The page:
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What are your rights if your flight is delayed or cancelled in Denmark?

Depending on the circumstances, you may be entitled to compensation if your flight from Denmark is delayed.

What are your rights if your flight is delayed or cancelled in Denmark?
Delays at Copenhagen Airport on February 5th. Photo: Martin Sylvest/Ritzau Scanpix

Although delayed or cancelled flights can leave travel plans in tatters, passengers do have a number of rights.

If you are flying to, from or between EU countries, European Union rules provide you with the right to compensation, re-booking or refunds on air travel tickets, as well as meals and accommodation while you wait for a replacement flight, if applicable.

These rights always apply if you are departing from an EU country regardless of destination and regardless of whether your airline is European.

They also apply if you are flying to the EU with an EU airline; have a flight change outside of EU as part of a journey that began in the EU; or have a flight change outside of the EU on a flight destined for the EU with an EU airline.

It should be noted that for these rights to apply, you must be at check-in at the airport a minimum of 45 minutes prior to departure time (unless your airline states otherwise). This applies even if you already know the flight is delayed before leaving home (unless the airline states otherwise).

Your flight must be delayed by at least two hours for any of these rights to apply. You may be entitled to one or more of the following: compensation; food and drink; two or more telephone calls or emails; and accommodation plus transport to and from the accommodation, if applicable.

You are entitled to meals if your departure is:

  • Delayed by 2 hours or more on journeys of under 1,500 kilometres
  • Delayed by 3 hours or more on journeys of over 1,500 kilometres within the EU and between 1,500-3,000 kilometres which go outside of the EU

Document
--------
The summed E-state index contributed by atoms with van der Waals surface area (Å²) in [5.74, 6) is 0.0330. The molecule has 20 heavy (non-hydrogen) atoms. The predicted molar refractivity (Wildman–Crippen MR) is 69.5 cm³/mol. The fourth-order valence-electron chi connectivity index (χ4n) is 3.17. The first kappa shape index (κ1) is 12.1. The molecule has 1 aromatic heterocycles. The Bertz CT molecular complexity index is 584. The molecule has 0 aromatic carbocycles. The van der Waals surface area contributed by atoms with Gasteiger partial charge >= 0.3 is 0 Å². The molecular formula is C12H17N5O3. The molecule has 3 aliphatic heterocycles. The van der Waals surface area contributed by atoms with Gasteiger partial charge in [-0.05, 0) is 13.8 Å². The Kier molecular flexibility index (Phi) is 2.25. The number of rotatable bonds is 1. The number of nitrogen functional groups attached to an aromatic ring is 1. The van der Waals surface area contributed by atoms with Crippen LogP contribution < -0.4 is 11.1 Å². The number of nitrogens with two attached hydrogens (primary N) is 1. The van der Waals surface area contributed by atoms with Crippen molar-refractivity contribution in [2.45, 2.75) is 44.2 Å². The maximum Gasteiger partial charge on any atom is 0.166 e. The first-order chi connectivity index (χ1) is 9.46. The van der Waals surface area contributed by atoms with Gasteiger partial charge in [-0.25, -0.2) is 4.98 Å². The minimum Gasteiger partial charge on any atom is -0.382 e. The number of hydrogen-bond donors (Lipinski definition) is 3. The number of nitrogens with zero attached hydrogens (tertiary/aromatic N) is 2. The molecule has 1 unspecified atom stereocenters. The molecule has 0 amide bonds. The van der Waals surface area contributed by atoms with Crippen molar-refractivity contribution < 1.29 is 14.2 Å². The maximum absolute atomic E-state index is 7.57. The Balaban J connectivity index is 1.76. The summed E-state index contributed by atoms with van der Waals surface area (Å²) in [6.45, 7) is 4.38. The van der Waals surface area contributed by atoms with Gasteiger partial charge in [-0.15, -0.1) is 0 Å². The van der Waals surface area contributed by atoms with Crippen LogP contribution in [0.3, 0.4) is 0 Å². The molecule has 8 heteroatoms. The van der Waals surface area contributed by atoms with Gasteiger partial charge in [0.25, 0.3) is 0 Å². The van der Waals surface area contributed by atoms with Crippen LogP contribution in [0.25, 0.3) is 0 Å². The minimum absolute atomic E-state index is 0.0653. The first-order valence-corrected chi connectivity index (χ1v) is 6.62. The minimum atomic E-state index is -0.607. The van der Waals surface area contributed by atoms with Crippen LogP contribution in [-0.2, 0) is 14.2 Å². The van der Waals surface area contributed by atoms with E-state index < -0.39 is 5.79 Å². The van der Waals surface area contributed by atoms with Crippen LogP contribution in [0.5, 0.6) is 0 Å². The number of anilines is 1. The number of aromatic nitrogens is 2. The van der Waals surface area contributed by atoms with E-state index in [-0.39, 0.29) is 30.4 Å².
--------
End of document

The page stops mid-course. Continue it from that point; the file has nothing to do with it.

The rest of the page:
• Delayed by 4 hours or more for journeys over 3,500 kilometres outside of the EU

The airline is responsible for providing meals in these cases, but if it does not provide its own service then you can purchase your own meals and apply for a refund. It is therefore important to keep receipts.

If the delay means you are unable to travel until the following day, the airline must provide accommodation and pay for travel to and from the airport and accommodation.

You may be entitled to monetary compensation if your arrival is delayed by 3 hours or more. This is dependent on the length and distance of your journey. Compensation of 250 euros may be due for journeys of up to 1,500 kilometres; 400 euros for flights over 1,500 kilometres within the EU and for all other flights between 1,500 and 3,500 kilometres; and 600 euros for all other types of flight.

If you are delayed by 5 hours or more, you are entitled to a refund of your ticket or return flight, but not to a ticket for a different route.

A ‘cancelled’ flight is defined as a flight which the airline decides not to operate, instead changing passengers to other (earliest possible) departures. You are not entitled to compensation for cancellations if the flight is cancelled at least 14 days in advance.

Meanwhile, your right to monetary compensation does not apply to cancellations due to unforeseen circumstances such as natural disasters, strikes or terrorism, but the other rights as detailed above remain in place.

READ ALSO: Copenhagen Airport passengers ‘must pay for own new flights’ after wildcat strike

If your flight is cancelled and does not fall under the exceptions outlined above, you have three options: a refund, a ticket for the next available departure; or a ticket for the same route on a date of your choice (depending on availability).